The Prowler (1981) by #JosephZito
An unknown killer stalks college kids at an annual Spring Dance. Special Makeup FX by #TomSavini
— Angus Kohm (@AngusKohm) August 8, 2020
I first saw The Prowler (1981) with a couple of friends back the ’80s. We were all blown away by the Special Makeup FX by Tom Savini. We had seen The Burning (1981) and been disappointed that most of the gore had been cut out. We had also seen plenty of other slasher films with sub-par gore FX. So, The Prowler was quite a mind-blowing experience for us.
We also liked the story of The Prowler, and the mystery aspect worked for us. In other words, we did not figure out who the killer was and were legitimately surprised by the revelation. This was not so common when watching the less accomplished slasher films of the day.
Fast forward a few years, and I had become a collector of movies on VHS. They had been too expensive at first. And not that many places would even sell them. But by the ’90s there were a lot of video stores that would routinely sell used movies for a decent price. Every once in a while, I would borrow the old beat-up station wagon from my parents and my friend Brian and I would drive all over town, visiting video stores and looking for good deals on used movies.
We popped into one store that we had never visited and my friend excitedly grabbed a box from a shelf. It was VHS copy of The Prowler released by Astral Video. We had never seen a copy of the movie on sale before, and we had never seen this particular box. The price sticker said $15.00, which was a little high for a used VHS tape at that time. My friend took the box up to the counter and asked the owner if she would consider taking $10.00 for the movie. She thought about it for a minute, letting us know that this was a really difficult decision. Then she said “Ten dollars plus tax?”
My friend agreed and he went home very excited that night, with one of the holy grails of horror movie collecting (at least to us). He reported back to me that the tape was in perfect shape, and the movie was uncut, with all of Tom Savini’s beautiful gore intact. I must admit, I was a just a little bit jealous.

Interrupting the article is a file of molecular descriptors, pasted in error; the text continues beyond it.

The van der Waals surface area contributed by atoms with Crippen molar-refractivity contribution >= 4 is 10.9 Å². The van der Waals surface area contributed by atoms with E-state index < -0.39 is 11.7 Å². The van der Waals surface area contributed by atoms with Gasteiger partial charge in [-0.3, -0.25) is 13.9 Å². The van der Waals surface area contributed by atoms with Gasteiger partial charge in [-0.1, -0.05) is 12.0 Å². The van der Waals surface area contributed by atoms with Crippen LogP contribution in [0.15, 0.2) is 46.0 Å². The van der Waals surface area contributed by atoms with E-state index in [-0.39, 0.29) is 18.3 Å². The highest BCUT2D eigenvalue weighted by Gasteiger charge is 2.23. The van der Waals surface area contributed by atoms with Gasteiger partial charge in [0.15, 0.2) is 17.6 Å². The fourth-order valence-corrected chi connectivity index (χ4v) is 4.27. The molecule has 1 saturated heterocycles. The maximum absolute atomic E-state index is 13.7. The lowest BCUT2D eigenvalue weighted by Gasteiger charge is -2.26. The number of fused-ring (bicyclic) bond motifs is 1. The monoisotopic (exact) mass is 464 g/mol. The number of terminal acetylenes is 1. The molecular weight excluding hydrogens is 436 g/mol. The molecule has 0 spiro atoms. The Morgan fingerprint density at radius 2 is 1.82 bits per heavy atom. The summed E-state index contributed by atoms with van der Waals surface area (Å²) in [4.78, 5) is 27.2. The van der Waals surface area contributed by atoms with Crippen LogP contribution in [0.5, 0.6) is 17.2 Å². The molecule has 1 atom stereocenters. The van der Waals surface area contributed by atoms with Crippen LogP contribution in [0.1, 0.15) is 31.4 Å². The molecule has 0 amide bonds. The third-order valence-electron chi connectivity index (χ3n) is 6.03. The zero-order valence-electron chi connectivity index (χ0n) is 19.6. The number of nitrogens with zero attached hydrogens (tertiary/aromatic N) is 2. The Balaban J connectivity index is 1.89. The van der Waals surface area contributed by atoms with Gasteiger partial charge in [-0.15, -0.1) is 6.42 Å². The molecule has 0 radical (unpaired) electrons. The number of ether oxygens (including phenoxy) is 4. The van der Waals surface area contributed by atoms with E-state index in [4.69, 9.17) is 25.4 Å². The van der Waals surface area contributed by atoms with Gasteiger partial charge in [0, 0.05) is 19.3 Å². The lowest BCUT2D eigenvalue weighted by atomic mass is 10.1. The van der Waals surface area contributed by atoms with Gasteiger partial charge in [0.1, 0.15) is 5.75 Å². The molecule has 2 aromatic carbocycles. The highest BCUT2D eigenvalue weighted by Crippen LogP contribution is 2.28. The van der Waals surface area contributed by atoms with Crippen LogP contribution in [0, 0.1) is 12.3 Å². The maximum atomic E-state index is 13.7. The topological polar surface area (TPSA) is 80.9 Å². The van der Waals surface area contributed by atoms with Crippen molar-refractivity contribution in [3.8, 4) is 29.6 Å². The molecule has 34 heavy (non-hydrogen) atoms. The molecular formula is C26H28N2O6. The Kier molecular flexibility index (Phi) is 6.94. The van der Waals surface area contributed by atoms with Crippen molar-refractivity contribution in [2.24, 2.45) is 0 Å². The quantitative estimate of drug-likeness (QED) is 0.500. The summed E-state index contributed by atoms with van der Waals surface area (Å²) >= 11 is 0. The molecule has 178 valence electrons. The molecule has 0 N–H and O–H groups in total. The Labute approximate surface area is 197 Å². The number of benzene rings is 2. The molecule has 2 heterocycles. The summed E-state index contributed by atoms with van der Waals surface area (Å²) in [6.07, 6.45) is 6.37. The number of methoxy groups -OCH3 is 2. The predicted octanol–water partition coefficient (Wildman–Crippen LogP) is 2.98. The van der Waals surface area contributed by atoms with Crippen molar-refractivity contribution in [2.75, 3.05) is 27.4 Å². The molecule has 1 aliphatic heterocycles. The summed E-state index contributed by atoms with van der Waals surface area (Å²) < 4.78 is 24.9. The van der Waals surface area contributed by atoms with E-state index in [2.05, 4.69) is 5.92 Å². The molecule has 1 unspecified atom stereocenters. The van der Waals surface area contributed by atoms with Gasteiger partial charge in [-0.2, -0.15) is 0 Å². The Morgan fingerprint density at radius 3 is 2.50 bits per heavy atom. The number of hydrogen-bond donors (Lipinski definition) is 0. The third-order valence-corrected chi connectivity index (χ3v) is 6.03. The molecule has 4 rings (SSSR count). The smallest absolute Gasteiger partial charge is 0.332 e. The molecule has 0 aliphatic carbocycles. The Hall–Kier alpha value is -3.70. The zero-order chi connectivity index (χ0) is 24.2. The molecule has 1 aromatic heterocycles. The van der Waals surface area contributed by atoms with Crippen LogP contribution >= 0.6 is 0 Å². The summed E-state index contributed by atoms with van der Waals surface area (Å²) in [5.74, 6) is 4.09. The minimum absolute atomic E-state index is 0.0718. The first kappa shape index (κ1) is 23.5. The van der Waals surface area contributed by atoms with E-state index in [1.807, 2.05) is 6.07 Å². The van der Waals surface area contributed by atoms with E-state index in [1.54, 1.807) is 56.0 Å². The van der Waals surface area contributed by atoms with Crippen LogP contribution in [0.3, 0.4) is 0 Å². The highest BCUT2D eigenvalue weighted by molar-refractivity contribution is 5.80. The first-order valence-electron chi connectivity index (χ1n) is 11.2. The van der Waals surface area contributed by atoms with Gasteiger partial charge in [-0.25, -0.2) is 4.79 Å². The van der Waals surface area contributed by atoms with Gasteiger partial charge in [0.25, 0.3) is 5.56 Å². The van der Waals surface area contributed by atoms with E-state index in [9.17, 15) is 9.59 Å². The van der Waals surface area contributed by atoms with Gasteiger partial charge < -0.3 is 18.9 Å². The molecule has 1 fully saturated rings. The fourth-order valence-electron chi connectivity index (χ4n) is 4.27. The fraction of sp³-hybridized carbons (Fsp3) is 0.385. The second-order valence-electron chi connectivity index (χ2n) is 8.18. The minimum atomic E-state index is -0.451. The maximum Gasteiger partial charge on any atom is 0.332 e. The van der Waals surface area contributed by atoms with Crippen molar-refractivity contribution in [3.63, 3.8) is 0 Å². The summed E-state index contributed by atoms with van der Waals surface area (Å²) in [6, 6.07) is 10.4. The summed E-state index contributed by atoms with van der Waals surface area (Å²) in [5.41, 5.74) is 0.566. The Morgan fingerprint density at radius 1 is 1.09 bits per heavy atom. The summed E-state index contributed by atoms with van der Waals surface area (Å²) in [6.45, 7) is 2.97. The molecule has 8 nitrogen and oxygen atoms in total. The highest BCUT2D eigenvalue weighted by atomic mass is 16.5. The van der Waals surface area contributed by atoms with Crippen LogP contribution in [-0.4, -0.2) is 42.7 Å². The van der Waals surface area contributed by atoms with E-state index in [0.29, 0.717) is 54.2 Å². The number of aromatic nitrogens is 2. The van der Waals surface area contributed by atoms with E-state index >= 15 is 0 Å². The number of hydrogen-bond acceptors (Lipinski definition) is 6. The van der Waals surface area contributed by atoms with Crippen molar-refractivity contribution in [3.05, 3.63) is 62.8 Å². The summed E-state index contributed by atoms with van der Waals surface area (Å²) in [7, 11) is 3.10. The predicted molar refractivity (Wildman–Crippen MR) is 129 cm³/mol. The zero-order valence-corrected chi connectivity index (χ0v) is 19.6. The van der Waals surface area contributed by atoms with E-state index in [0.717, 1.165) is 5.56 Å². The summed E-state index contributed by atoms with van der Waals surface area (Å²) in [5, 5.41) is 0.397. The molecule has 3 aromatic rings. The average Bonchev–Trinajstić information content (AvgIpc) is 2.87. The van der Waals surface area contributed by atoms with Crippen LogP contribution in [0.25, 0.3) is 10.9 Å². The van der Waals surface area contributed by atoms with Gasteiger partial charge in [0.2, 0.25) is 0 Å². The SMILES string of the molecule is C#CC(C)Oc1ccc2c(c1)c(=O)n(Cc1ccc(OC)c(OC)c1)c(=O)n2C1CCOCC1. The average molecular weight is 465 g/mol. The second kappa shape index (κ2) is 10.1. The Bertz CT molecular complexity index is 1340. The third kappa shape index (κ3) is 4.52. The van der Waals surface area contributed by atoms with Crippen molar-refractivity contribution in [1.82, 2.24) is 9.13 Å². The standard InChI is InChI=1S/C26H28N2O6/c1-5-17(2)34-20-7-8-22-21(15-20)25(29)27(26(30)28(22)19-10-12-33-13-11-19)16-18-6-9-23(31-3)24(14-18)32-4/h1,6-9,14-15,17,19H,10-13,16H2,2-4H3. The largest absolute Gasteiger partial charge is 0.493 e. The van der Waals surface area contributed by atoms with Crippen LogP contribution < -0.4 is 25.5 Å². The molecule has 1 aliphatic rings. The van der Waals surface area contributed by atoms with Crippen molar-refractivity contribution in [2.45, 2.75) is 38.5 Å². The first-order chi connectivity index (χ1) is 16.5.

The next time we went out video store hopping, we came upon a second location of the store where Brian had found his cherished copy of The Prowler. We went inside and discovered a second, identical Astral Video VHS box of the movie on sale for the same price of $15.00. I did exactly what Brian had done last time, and wound up paying ten dollars plus tax for my very own copy of this slasher classic.
Later that night, when I slipped the tape into my VCR and prepared to have my mind blown all over again, I made a horrifying discovery. My copy of the The Prowler was censored – all of the gore was cut out! What the hell? I examined the box closely. It was identical to the box that Brian had purchased. Often one version would say R-rated, and the other would say Unrated. Or the listed running times would be different. There were no tell tale signs on my box that suggested it would be anything other than the complete, uncut film. I was not happy.
Brian came up with an idea: what if we put our VCRs together and copy his uncut movie onto my censored tape? It sounded like a plan to me. I was somewhat worried that the quality of my copy wouldn’t be as good, but it’s not like I was ever going to watch the censored version anyway. It was worth the risk.
Thankfully, it worked beautifully. And for years it was what I would watch whenever I had a hankering to see that film again. I eventually picked up a second VHS tape, this one by VCII. And now I have the blu-ray, which is what I watched last #FridayNightAtTheHomeDriveIn.
The movie still works for me. Aside from the things I already mentioned, I was always impressed by the fact that it starts with a pretty convincing period sequence set in 1945 (right after World War II). They had period automobiles and everything. This is, I believe, a unique achievement in a low budget slasher filmmaking.
Many people cite their admiration for the “final girl” of this movie, and I like her, too. Pam, played by Vicky Dawson, seems to be a more active main character than many. She finds out very early on that something is wrong and she spends the rest of the film, with the help of equally likeable Deputy Sheriff Mark, trying to solve the mystery. In a lesser slasher film, her character would have simply waited around to get attacked in the final reel.
Legendary (notorious?) Hollywood actor Lawrence Tierney, who had been in films like Dillinger (1945) and Back to Bataan (1945), appears in The Prowler as Major Chatham, who seems to run the college. His part is ridiculously small, so this was clearly from the period when his name still meant something, but his career was on the skids. He made a bit of comeback later with Reservoir Dogs (1992) and an appearance on Seinfeld as Elaine’s scary father.
The Prowler (1981) will always be a special movie for me. I’m not sure how successful it was originally. It never spawned sequels or a remake. Some people don’t care for it as much as I do, and I can understand that. But it’s one of my favourite slasher films, and a piece of #NotQuiteClassicCinema that I will treasure until the day I meet a masked psychopath in an empty college dorm. I could watch it anytime, anyplace, any #FridayNightAtTheHomeDriveIn.